Opinion editor’s note: Star Tribune Opinion publishes letters from readers online and in print each day. To contribute, click here.
I keep hearing the news media talk about the worst inflation in 40 years, but I disagree with the figures it presents us. Outlets talk of inflation in the neighborhood of 8 to 9%. Which is bad. But in actuality, it is much worse than that. Consider: Dollar Tree stores, which used to sell everything for a buck, have now increased almost all items to a $1.25. That, folks, is a 25% increase. And even Walmart, which claims its sales are down, have increase some items by as much as 50%! And last winter my home heating costs doubled from the year before! That’s a heck of a lot more than 8 to 9%. God only knows what this winter will bring. It’s certainly not going to get any better. And while the cost of gasoline dropped some in the past few weeks, it is still up from a year ago.
I don’t know where these so-called experts come up with the 8 to 9% increase in inflation or the worst inflation in 40 years, because what I’m seeing is the worst inflation increase in the history of this country. And it is hitting the heck out of us folks on fixed incomes. President Joe Biden can’t take all the blame, but he certainly is a huge contributing factor. Wish we had a time machine and could push things ahead to 2024.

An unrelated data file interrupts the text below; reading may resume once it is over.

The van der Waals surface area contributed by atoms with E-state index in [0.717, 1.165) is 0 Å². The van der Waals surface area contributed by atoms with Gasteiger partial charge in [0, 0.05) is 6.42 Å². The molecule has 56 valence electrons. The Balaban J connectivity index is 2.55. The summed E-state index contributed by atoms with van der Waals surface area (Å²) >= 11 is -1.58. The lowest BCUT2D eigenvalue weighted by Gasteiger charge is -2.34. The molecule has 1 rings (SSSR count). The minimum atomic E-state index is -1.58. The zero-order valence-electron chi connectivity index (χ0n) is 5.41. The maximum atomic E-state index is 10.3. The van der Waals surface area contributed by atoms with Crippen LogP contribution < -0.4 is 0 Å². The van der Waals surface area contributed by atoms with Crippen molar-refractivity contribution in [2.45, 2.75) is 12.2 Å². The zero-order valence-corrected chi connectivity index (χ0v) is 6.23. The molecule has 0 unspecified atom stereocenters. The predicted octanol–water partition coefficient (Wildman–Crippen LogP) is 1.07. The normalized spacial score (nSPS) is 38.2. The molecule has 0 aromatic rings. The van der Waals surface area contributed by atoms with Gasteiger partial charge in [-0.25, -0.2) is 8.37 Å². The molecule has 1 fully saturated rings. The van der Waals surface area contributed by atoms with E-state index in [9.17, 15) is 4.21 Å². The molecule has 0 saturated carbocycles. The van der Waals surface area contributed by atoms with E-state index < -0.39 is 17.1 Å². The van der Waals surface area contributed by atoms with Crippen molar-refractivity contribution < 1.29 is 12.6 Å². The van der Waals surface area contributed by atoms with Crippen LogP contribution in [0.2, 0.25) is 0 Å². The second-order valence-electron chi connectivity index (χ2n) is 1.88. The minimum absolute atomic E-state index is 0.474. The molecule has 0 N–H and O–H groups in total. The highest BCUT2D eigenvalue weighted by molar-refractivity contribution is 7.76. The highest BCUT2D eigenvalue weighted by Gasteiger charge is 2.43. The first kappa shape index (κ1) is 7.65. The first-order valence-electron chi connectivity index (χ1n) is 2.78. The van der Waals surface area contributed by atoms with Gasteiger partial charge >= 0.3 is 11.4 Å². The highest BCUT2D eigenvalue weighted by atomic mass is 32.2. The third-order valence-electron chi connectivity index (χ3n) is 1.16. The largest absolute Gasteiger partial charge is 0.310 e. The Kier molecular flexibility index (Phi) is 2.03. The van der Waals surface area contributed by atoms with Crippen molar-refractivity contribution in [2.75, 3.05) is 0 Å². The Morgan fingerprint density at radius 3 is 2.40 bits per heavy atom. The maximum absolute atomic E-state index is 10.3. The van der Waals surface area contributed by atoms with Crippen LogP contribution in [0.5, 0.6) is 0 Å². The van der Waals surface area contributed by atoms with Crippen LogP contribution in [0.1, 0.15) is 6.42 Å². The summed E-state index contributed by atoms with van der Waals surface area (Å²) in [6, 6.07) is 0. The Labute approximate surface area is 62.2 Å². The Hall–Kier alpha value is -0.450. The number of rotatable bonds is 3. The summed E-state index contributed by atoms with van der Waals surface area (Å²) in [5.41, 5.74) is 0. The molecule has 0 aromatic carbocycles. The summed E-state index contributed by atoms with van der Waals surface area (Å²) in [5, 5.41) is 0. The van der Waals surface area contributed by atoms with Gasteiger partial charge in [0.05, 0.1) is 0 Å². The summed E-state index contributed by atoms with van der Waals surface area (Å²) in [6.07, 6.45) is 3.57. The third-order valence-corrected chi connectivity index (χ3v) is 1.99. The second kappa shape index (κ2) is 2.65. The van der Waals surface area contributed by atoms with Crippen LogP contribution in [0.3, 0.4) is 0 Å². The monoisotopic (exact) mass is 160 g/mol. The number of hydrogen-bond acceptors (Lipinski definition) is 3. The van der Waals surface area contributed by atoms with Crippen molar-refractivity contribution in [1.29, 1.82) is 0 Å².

Tom R. Kovach, Nevis, Minn.
Biden is breaking a lot of records, but they are all bad ones. His age and gaffes are not the primary cause. Biden’s policies do not work. His rapid transition away from fossil fuels without adequate green replacements is causing record-breaking gasoline and energy prices. His border policies allow record numbers of migrants to cross the border and cause record numbers of fentanyl deaths. His economic policies cause record inflation and his proposed solutions would make inflation worse. Record numbers of crimes are being committed due to ineffective law enforcement policies of Biden and Democrats at other levels of government. And appropriately, Biden’s approval rating is at a record low.
Dennis A. Helander, White Bear Lake
As an animal advocate, I was disappointed to read the article “Kangaroos and kinkajous await you” (July 23) promoting Sustainable Safari, an indoor exotic animal petting zoo located at the Maplewood Mall.